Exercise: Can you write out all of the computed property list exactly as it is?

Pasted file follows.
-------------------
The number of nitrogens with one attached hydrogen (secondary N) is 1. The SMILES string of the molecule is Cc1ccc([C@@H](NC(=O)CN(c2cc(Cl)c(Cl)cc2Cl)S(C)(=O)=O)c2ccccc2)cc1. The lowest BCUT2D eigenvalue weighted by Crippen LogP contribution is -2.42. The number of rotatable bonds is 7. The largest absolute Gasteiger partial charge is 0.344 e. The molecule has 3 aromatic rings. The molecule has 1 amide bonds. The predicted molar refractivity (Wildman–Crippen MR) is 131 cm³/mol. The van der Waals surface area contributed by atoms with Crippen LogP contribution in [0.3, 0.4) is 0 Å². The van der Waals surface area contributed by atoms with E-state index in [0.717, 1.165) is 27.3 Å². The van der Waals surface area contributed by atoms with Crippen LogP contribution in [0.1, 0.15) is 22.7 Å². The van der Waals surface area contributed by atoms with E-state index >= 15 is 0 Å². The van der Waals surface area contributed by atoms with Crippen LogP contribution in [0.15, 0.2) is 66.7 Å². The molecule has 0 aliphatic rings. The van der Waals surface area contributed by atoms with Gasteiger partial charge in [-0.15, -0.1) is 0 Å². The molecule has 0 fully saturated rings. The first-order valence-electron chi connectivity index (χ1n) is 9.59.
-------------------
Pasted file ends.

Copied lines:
The number of nitrogens with one attached hydrogen (secondary N) is 1. The SMILES string of the molecule is Cc1ccc([C@@H](NC(=O)CN(c2cc(Cl)c(Cl)cc2Cl)S(C)(=O)=O)c2ccccc2)cc1. The lowest BCUT2D eigenvalue weighted by Crippen LogP contribution is -2.42. The number of rotatable bonds is 7. The largest absolute Gasteiger partial charge is 0.344 e. The molecule has 3 aromatic rings. The molecule has 1 amide bonds. The predicted molar refractivity (Wildman–Crippen MR) is 131 cm³/mol. The van der Waals surface area contributed by atoms with Crippen LogP contribution in [0.3, 0.4) is 0 Å². The van der Waals surface area contributed by atoms with E-state index in [0.717, 1.165) is 27.3 Å². The van der Waals surface area contributed by atoms with Crippen LogP contribution in [0.1, 0.15) is 22.7 Å². The van der Waals surface area contributed by atoms with E-state index >= 15 is 0 Å². The van der Waals surface area contributed by atoms with Crippen LogP contribution in [0.15, 0.2) is 66.7 Å². The molecule has 0 aliphatic rings. The van der Waals surface area contributed by atoms with Gasteiger partial charge in [-0.15, -0.1) is 0 Å². The molecule has 0 fully saturated rings. The first-order valence-electron chi connectivity index (χ1n) is 9.59.